Roundtable Roundup: Frontline Renal Cell Carcinoma Therapy

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Article
Case-Based Roundtable Meetings SpotlightCase-Based Roundtable Meetings Spotlight: March 2, 2023
Volume 6
Issue 4
Pages: 43

In separate live, virtual events, Ulka N. Vaishampayan, MBBS, and David A. Braun, MD, PhD, discussed options for a patient with favorable-risk clear cell renal cell carcinoma.

Vaishampayan headshot

Ulka N. Vaishampayan, MBBS

Clinical Professor, Medical Oncology

Urologic Oncology Clinic

Rogel Cancer Center

University of Michigan Health

Ann Arbor, MI

David A. Braun, MD, PhD

Assistant Professor of Medicine, Medical Oncology

Louis S. Goodman and Alfred Gilman Yale Scholar

Yale Cancer Center

Yale School of Medicine

New Haven, CT

David A. Braun, MD, PhD

Assistant Professor of Medicine, Medical Oncology

Louis S. Goodman and Alfred Gilman Yale Scholar

Yale Cancer Center

Yale School of Medicine

New Haven, CT

CASE SUMMARY

  • A 61-year-old man, married, with 2 grown children and 5 grandchildren who live nearby and an active lifestyle (walks daily, golfs regularly)
  • History of low-volume, indolent metastatic clear cell renal cell carcinoma (ccRCC)
  • Underwent left nephrectomy and adrenalectomy
  • Observation based on low-volume, indolent behavior of disease and patient preference
  • Three years after nephrectomy: continued indolent growth on scans, increased total tumor burden, new paratracheal lymph node (2 × 1.5 cm), and more than 10 pulmonary nodules based on CT scan
  • Metastatic ccRCC confirmed by lung biopsy
  • Laboratory results within normal limits
  • ECOG performance status: 0
Poll: frontline RCC

VAISHAMPAYAN: The liver metastases are not part of the IMDC [International mRCC Database Consortium] risk criteria, but when we see liver metastases, it changes our thinking about the patient. The National Comprehensive Cancer Network guidelines [do not always] help because [they] still include 3 regimens as preferred, which [are] axitinib [Inlyta]/pembrolizumab [Keytruda], cabozantinib [Cabometyx]/nivolumab [Opdivo], and lenvatinib [Lenvima]/pembrolizumab.1 Ipilimumab [Yervoy]/ nivolumab is only approved [by the] FDA in [patients with] intermediate- or poor-risk [disease]. So [it isn’t approved] in favorable-risk disease, which is what this patient has, although we did discuss that with liver metastases you would have concerns about considering this as favorable-risk disease.

But these are the 3 regimens, and single-agent cabozantinib and multiple tyrosine kinase inhibitors are options. Ipilimumab/nivolumab is [the] other recommended regimen because it was looked at in patients with favorable-risk disease. But it did not show progression-free survival and overall survival [OS] benefit, so because of that, it is not approved [by the] FDA.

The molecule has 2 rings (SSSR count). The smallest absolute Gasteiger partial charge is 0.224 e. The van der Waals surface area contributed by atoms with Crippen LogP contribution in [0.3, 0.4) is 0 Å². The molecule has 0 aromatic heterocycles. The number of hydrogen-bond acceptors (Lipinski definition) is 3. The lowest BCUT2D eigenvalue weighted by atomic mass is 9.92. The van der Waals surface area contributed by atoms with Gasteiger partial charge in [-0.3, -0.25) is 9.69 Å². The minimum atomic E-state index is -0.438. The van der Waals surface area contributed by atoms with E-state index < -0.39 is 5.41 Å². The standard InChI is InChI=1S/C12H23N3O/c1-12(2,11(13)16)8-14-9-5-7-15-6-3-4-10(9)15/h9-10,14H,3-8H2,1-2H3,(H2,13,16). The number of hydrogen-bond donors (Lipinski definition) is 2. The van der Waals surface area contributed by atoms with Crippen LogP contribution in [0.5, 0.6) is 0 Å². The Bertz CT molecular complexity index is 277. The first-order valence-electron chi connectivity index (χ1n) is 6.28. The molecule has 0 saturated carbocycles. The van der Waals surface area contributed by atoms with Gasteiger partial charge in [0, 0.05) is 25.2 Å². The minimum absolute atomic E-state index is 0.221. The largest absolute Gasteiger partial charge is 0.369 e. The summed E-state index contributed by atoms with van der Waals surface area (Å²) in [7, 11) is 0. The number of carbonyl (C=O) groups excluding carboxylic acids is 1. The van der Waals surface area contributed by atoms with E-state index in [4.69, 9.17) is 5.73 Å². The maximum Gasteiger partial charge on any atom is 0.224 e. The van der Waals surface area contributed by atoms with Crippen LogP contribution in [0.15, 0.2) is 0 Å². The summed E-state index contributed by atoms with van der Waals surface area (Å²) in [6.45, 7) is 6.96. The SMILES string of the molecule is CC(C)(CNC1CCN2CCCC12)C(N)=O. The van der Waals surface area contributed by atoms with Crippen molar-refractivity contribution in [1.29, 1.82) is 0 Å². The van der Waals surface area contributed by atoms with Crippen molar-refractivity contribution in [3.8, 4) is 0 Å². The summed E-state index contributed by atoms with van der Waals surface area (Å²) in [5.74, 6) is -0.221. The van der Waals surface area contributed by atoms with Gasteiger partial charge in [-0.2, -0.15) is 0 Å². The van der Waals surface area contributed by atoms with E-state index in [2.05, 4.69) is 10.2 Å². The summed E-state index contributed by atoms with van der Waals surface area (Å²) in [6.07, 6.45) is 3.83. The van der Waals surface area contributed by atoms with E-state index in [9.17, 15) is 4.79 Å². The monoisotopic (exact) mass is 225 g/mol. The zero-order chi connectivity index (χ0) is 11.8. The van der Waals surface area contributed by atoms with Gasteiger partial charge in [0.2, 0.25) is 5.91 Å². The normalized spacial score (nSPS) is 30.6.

BRAUN: There’s always a caution with cross-trial comparisons. [The CheckMate 214 (NCT02231749), KEYNOTE-426 (NCT02853331), CheckMate 9ER (NCT03141177), and CLEAR (NCT02811861) trials] have different patient populations, different percentages of patients [with] favorable-risk [disease]…and different durations of follow-up.2-5

So when we look at median OS and response rate, it’s important to take [these] with a grain of salt. One of the things that I look at is the OS HR [because] they at least had a uniform comparator with sunitinib. We see that for OS, the HR is roughly equivalent across these different trials. There are a lot of similarities, probably more similarities than differences. Response rates are high across the board. [Those are] highest in the lenvatinib/pembrolizumab combination. That’s where we see the highest complete response rates, but it's a different patient population, more patients with favorable-risk disease.5 Then we see different primary progressive disease rates.

REFERENCES

1. NCCN. Clinical Practice Guidelines in Oncology. Kidney cancer, version 4.2023. Accessed February 14, 2023. https://bit.ly/3RbPK6X

2. Motzer RJ, Tannir NM, McDermott DF, et al. 661P conditional survival and 5-year follow-up in CheckMate 214: first-line nivolumab + ipilimumab (N+I) versus sunitinib (S) in advanced renal cell carcinoma (aRCC). Ann Oncol. 2021;32(suppl 5):S685-S687. doi:10.1016/j.annonc.2021.08.057

3. Rini BI, Plimack ER, Stus V, et al. Pembrolizumab (pembro) plus axitinib (axi) versus sunitinib as first-line therapy for advanced clear cell renal cell carcinoma (ccRCC): results from 42-month follow-up of KEYNOTE-426. J Clin Oncol. 2021;39(suppl 15):4500. doi:10.1200/JCO.2021.39.15_suppl.4500

4. Choueiri TK, Powles T, Burotto M, et al; CheckMate 9ER Investigators. Nivolumab plus cabozantinib versus sunitinib for advanced renal-cell carcinoma. N Engl J Med. 2021;384(9):829-841. doi:10.1056/NEJMoa2026982

5. Motzer R, Alekseev B, Rha SY, et al; CLEAR Trial Investigators. Lenvatinib plus pembrolizumab or everolimus for advanced renal cell carcinoma. N Engl J Med. 2021;384(14):1289-1300. doi:10.1056/NEJMoa2035716

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